Levin, a senior member of Netanyahu’s Likud party, said the Palestinian state envisioned by the Trump peace plan is “roughly the same Palestinian Authority that exists today, with authority to manage civil affairs,” but lacking “substantive powers” like border control or a military.
Jordan, which has a peace treaty with Israel, has warned against any Israeli “annexation of Palestinian lands,” reaffirming its commitment to an independent Palestinian state formed on the basis of the pre-1967 lines with east Jerusalem as its capital.
The Palestinians seek the West Bank and annexed east Jerusalem, which Israel captured in the 1967 Mideast war, as part of a future independent state. Most of the international community considers Israel’s West Bank settlements illegal under international law.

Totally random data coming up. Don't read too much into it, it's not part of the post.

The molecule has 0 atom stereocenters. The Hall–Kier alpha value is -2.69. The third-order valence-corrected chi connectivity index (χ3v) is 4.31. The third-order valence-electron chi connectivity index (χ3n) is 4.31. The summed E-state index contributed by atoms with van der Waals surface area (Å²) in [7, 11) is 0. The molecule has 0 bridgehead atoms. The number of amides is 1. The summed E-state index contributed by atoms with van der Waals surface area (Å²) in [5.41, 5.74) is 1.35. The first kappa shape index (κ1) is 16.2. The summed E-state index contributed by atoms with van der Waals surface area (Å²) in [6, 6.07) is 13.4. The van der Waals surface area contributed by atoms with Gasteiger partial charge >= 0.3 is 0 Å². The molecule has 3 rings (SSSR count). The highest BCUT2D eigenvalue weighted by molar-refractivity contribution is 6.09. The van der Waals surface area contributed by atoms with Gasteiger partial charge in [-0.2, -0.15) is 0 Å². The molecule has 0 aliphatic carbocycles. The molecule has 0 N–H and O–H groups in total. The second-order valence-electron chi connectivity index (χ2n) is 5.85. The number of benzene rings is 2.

Israeli Defense Minister Naftali Bennett tweeted Wednesday that “that which is postponed to after the elections will never happen.”
“If we postpone or reduce the extension of sovereignty (in the West Bank), then the opportunity of the century will turn into the loss of the century,” said Bennett, a hawkish Netanyahu ally with the New Right party.
Nahum Barnea, a veteran Israeli columnist, stridently criticized the Trump plan in Wednesday’s Hebrew daily Yedioth Ahronoth, saying it would create a Palestinian state “more meager than Andorra, more fractured than the Virgin Islands.”
He cautioned that annexation would lead to “a reality of two legal systems for two populations in the same territory — one ruling, the second occupied. In other words, an Apartheid state.”